Americans re-thinking support for economic re-opening in midst of COVID-19 resurgence

According to a new survey by ROI Rocket, a leading provider of market research-based consulting services, the number of Americans highly concerned about the virus has increased dramatically since the end of May—when community re-openings began in earnest. 

High levels of concern are most pervasive in the South, the region hit hardest by COVID-19 in recent weeks. About two in three Southerners (63%) are concerned about contracting the virus themselves and another 70% worry for someone in their family. 

These fears extend to the workplace and the additional risk of infection returning to work on-site entails. About two in five Southerners (44%) express strong reservations about resuming their precoronavirus work routines compared to only about one in four workers (28%) in other regions of the country.

The resurgent virus and the lack of clear and consistent direction from various levels of government have driven virus management approval ratings to new lows. Confidence in President Trump's handling of the pandemic has most recently bottomed out at about 22% nationally. What's worse for Trump's reelection plans is the fact he's steadily losing support on the issue among his base. Only about one in two Republicans (52%) now approve of the President's response to the crisis.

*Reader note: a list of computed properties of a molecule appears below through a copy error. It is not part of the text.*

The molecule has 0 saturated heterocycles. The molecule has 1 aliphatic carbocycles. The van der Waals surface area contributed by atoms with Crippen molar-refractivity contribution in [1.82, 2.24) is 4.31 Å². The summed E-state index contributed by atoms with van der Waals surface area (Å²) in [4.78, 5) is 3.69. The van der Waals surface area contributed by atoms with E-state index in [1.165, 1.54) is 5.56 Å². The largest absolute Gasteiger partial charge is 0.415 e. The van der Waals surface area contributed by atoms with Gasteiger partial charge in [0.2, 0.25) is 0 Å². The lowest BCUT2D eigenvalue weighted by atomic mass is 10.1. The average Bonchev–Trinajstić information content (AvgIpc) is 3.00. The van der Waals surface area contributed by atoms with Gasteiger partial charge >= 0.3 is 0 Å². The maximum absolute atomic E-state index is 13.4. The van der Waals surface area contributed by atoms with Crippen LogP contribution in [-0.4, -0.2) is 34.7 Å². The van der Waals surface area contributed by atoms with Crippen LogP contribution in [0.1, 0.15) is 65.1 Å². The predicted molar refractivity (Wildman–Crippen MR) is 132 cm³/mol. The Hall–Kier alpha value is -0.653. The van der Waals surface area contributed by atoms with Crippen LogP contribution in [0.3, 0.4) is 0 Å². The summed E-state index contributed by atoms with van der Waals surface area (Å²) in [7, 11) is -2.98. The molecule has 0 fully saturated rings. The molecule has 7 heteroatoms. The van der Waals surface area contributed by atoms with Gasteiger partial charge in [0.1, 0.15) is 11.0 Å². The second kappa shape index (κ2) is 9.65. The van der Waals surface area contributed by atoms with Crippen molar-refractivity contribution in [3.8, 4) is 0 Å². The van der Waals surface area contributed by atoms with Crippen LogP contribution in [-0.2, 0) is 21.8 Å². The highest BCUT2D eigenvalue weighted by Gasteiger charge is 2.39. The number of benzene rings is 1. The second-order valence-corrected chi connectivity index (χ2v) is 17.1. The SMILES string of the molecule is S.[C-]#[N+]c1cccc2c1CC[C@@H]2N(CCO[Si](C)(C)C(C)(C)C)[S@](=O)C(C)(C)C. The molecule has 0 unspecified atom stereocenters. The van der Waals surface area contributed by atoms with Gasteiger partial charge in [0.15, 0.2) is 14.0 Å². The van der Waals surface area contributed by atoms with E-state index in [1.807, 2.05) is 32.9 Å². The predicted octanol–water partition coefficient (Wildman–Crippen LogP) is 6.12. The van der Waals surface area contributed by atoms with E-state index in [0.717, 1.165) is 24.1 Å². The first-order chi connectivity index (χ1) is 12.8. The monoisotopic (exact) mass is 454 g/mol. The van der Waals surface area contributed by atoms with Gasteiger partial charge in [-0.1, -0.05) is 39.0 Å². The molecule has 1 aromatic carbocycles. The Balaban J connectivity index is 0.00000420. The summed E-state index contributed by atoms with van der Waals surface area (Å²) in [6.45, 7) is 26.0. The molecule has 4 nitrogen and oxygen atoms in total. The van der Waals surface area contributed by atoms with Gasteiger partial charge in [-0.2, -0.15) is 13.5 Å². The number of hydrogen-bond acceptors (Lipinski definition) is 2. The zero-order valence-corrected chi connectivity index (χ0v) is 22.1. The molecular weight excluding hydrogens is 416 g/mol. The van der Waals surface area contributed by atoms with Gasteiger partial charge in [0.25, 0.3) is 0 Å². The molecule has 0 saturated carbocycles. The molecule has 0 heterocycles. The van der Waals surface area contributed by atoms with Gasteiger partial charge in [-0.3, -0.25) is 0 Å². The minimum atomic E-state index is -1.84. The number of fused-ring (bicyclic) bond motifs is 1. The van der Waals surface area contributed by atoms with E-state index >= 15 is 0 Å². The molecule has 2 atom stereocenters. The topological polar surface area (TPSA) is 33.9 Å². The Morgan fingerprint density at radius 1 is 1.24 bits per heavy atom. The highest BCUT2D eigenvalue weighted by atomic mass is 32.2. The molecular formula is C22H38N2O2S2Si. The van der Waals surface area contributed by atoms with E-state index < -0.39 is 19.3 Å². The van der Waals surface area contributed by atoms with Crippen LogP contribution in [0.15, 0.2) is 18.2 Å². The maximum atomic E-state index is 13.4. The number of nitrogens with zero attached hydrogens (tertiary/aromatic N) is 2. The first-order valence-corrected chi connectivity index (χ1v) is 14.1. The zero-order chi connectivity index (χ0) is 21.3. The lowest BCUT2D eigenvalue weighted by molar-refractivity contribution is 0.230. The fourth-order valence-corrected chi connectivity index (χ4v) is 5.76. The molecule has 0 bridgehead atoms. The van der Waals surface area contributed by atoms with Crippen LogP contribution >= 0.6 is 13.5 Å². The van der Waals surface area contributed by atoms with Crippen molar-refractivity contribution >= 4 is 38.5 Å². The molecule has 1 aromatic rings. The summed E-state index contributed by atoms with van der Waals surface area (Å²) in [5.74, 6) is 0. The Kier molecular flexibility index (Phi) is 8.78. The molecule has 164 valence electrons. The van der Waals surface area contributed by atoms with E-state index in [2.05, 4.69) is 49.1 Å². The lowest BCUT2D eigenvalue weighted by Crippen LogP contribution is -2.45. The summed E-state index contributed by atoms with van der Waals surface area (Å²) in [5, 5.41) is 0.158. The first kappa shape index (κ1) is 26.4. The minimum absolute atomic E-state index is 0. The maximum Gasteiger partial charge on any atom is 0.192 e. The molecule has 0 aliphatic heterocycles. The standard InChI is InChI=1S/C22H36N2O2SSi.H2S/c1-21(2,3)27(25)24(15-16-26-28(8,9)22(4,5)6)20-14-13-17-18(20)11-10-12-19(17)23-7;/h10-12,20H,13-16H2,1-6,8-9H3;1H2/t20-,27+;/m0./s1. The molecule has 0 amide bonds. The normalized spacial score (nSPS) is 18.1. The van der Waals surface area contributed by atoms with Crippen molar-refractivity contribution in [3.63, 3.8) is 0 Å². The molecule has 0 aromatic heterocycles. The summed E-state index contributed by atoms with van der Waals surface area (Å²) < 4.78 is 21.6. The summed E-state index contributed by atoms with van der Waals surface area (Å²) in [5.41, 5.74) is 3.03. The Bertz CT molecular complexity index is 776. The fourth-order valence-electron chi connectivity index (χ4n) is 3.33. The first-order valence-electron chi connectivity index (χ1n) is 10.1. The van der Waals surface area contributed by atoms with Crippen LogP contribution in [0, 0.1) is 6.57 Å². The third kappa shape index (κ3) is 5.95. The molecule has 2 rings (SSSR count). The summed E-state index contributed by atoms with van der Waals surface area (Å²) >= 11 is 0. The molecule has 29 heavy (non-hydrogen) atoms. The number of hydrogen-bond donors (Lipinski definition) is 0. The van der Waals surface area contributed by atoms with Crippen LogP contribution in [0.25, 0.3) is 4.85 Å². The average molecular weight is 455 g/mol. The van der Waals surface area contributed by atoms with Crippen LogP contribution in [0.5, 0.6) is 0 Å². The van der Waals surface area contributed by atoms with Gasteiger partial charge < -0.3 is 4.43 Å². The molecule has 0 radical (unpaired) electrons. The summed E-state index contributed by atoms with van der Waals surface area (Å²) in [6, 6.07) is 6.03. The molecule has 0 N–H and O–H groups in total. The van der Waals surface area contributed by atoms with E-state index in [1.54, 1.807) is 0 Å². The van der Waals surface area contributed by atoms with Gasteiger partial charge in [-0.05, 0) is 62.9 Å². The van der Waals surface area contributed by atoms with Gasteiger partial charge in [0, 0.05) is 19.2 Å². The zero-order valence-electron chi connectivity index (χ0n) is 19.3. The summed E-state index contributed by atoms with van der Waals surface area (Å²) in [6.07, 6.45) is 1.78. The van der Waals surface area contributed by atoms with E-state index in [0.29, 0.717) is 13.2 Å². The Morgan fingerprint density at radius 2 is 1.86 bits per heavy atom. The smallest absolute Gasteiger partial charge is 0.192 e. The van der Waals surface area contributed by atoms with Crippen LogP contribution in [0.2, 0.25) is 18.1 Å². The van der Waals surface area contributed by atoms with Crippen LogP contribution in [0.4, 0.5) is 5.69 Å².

Southerners are likewise holding their governors to account. Only about two in five Southerners (39%) have confidence their governors can manage the pandemic compared to 56% in the Northeast where reopenings have been more guarded than in the South.

The nature and pace of re-opening the nation's economy remain hotly-contested partisan issues. Fewer than one in ten Democrats (9%) want re-openings to continue versus about one in three Republicans (35%). By the same token, about four in five Democrats (78%) believe governments should reimpose stay-at-home mandates, only about two in five Republicans (44%) feel the same.

With many, if not most, Americans lacking confidence in government to provide the necessary guidance on how to best combat the virus, it's hard to see which institution or politician can bring Americans together on the issue.